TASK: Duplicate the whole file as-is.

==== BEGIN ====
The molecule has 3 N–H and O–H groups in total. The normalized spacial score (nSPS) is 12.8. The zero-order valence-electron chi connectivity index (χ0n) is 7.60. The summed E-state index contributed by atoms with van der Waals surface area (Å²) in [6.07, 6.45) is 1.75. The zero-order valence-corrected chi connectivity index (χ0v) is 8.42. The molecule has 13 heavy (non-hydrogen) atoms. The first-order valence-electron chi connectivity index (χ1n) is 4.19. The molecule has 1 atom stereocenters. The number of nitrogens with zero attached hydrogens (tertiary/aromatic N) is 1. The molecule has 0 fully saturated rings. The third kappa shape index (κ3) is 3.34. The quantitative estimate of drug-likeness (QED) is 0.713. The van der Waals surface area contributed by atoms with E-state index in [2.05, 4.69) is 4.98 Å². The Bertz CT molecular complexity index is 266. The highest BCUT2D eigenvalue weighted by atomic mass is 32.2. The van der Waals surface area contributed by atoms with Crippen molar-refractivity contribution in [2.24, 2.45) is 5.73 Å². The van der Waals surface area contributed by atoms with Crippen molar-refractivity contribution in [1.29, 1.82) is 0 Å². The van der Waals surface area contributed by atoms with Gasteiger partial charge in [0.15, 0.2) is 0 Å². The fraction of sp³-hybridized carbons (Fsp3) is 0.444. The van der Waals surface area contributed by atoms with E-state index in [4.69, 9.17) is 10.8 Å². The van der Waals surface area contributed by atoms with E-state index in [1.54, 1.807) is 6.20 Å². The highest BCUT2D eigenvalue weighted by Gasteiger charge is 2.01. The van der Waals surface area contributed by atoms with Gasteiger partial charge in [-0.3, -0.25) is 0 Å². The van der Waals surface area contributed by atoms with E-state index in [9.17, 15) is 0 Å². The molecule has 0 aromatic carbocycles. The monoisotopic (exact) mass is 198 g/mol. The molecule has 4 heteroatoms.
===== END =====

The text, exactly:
The molecule has 3 N–H and O–H groups in total. The normalized spacial score (nSPS) is 12.8. The zero-order valence-electron chi connectivity index (χ0n) is 7.60. The summed E-state index contributed by atoms with van der Waals surface area (Å²) in [6.07, 6.45) is 1.75. The zero-order valence-corrected chi connectivity index (χ0v) is 8.42. The molecule has 13 heavy (non-hydrogen) atoms. The first-order valence-electron chi connectivity index (χ1n) is 4.19. The molecule has 1 atom stereocenters. The number of nitrogens with zero attached hydrogens (tertiary/aromatic N) is 1. The molecule has 0 fully saturated rings. The third kappa shape index (κ3) is 3.34. The quantitative estimate of drug-likeness (QED) is 0.713. The van der Waals surface area contributed by atoms with E-state index in [2.05, 4.69) is 4.98 Å². The Bertz CT molecular complexity index is 266. The highest BCUT2D eigenvalue weighted by atomic mass is 32.2. The van der Waals surface area contributed by atoms with Crippen molar-refractivity contribution in [2.24, 2.45) is 5.73 Å². The van der Waals surface area contributed by atoms with Crippen molar-refractivity contribution in [1.29, 1.82) is 0 Å². The van der Waals surface area contributed by atoms with Gasteiger partial charge in [0.15, 0.2) is 0 Å². The fraction of sp³-hybridized carbons (Fsp3) is 0.444. The van der Waals surface area contributed by atoms with E-state index in [4.69, 9.17) is 10.8 Å². The van der Waals surface area contributed by atoms with E-state index in [1.54, 1.807) is 6.20 Å². The highest BCUT2D eigenvalue weighted by Gasteiger charge is 2.01. The van der Waals surface area contributed by atoms with Gasteiger partial charge in [-0.3, -0.25) is 0 Å². The van der Waals surface area contributed by atoms with E-state index in [9.17, 15) is 0 Å². The molecule has 0 aromatic carbocycles. The monoisotopic (exact) mass is 198 g/mol. The molecule has 4 heteroatoms.